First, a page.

• June 13, 2012, 12:07 p.m. CST

    Shit was my troll showing?? Why didn't anyone TELL me?

    by Poptard_JD

    I've been walking around like this all day!!! Boy is my face red

  • June 13, 2012, 12:17 p.m. CST

    Dr Manhattan's megalomania?

    by Klytus_I.m_Bored

    Been a while since I've read The Watchmen but that seems an inaccurate reading of the character. He seemed to me more "evolved past the point of caring" than megalomaniacal. And I'm not sure that Nite Owl "loathed" himself. He seemed more sad and spent.

  • June 13, 2012, 12:18 p.m. CST

    Always zip up

    by Joenathan

    Always

  • June 13, 2012, 12:19 p.m. CST

    seriously though

    by Joenathan

    People talk about Watchmen and everything around it because it is one of the most important pieces of the genre. It hit the industry like a bomb and it's still felt today. Why wouldn't we talk about it? Don't be silly.

  • June 13, 2012, 12:23 p.m. CST

    JD

    by MattAdler

    I'd agree that we can't debate the specifics of the contract since we haven't seen it. I'd disagree that if someone makes a claim along that the lines that Moore should STFU because it was a work-for-hire contract, and shows their ignorance of the entire nature of the dispute as described by multiple sources (Moore, Gibbons, Wein, etc) who HAVE seen the contract, that we should pretend all opinions are equal. Some are informed, some aren't.

  • June 13, 2012, 12:23 p.m. CST

    Silly is half my whole thing, baby!

    by Poptard_JD

    It's cool to discuss the work and it's effect, but all anyone seems to want to discuss is what They think they know about meetings they weren't at and contracts they didn't sign.

  • June 13, 2012, 12:26 p.m. CST

    Matt, out of curiosity:

    by Poptard_JD

    All these people who saw the contract, do any of their accounts differ or do they all agree?

  • June 13, 2012, 12:31 p.m. CST

    You just have to accept that

    by Joenathan

    All the meeting, contract talk stems from it being splashed all over the internet.

  • June 13, 2012, 12:38 p.m. CST

    The contract

    by MattAdler

    From everything I've read, there's never been any dispute over what the contract says. Moore simply feels it's scumbaggery because at the time the contracts were signed, there was no such thing as a TPB market; comics had a shelf life of a few months at most if they went into second or third printings, and that was it. So his position is, all parties were agreed that Watchmen would revert to the creators, and DC took advantage of an unanticipated development to subvert the original intent. Mind you, I think it's completely debatable whether that really is fair or unfair, and a separate issue from the creative validity of Before Watchmen.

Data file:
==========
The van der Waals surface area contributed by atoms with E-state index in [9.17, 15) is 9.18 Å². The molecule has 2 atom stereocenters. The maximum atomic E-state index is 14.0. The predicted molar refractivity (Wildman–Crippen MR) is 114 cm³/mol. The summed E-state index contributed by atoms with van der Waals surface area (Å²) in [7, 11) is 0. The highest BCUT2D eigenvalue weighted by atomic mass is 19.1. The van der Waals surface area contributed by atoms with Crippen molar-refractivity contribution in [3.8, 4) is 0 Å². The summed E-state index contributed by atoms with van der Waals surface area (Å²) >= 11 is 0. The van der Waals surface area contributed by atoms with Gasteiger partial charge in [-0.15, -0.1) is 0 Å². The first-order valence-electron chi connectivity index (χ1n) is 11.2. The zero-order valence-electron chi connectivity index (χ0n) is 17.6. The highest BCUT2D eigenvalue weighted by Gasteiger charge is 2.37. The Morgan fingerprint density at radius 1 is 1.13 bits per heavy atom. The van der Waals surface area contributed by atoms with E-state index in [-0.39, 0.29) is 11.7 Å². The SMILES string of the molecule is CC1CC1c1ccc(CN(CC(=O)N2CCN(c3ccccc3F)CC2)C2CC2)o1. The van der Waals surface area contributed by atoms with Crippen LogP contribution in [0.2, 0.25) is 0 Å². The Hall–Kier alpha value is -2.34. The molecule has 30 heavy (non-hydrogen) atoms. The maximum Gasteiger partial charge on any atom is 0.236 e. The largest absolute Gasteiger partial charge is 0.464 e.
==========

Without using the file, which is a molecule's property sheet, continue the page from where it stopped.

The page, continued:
• Not being able to rely on a title being in the spinner every month was annoying to me also. But to be fair, I think the absence of spinners in grocery and drug stores is the number one reason no new readers are coming in.

  • June 13, 2012, 12:57 p.m. CST

    The TPB argument is the same as

    by optimous_douche

    DVD's and syndication. It's a lost fight. "The Man" won, move on.

  • June 13, 2012, 12:59 p.m. CST

    New readers

    by Joenathan

    I honestly think its just that times are changed. Video games are the new single issue in the spinner racks. I think the idea that there's a huge untapped "new" market of kids waiting out there to be found is dead-end thinking. I'm sure there are SOME and then there's all ov us, but a new generation of kids? No way. That's why Marvel and DC are in animation and movies and TV and games more. That's where their future is. I'm hoping that we'll get a split though, a line "for kids" and one for adults who prefer complex stories, hopefully, please, as Jeph Loeb is currently trying to dumb down everything Marvel Media. Jeph Loeb is the worst.

  • June 13, 2012, 1:09 p.m. CST

    The Path

    by spkinbote

    That book has some of the more sublime and emotionally packed artwork I've ever seen. I wasn't really a fan of Sears before this, but his work there was simply transcendent. The story was terrific and original, too. One of Marz's very best stories. It's a real shame that it ended so abruptly.

  • June 13, 2012, 1:30 p.m. CST

    wait... you guys still read paper comics?

    by JAMF

    hahahahahahahaha hehehehehehe oohohhhh

  • June 13, 2012, 2:02 p.m. CST

    Bears-Beets-Battlestar-Galactica.

    by 3774

  • June 13, 2012, 2:05 p.m. CST

    There is a huge untapped market of kids...

    by superhero

    As a father, I know FOR A FACT that kids love comics. The big problem is that they can't get their hands on them for a reasonable price point that makes sense to their parents. Not only that, but you can barely find a pamphlet comic book anywhere these days. The reason my kid loves comics is because I gave them to her and read them to her since she was three. That's because I knew how to get them. Remember when we were kids comics were everywhere. Now, even as an adult who goes to a comic shop, it's hard to even find something you'd want to give your kid in stock at a shop. It's true. The distribution channel has to change. They need to be made cheaper and in larger amounts. It sucks that Marvel and DC have left it up to the consumer to have to go out and seek comics instead of having them out in the marketplace in places that are easy and affordable for kids to pick up. It's such a wrong headed equation that it makes my head spin. The model is all f#@ed up! Make it easy to find your product and make it affordable and people will buy it! Kids will want it. And as much as people want the answer to be tablets, I don't think that's the answer. I'm telling you...just because my daughter likes to play Fruit Devil on my phone doesn't mean that she isn't crazy for Bone or Amulet right now. She loves both equally. She's just lucky enough to have a dad who knows where to find the stuff that is appropriate for her and that she might like. Oh, and Alan Moore is the man. F#@k Before Assmen...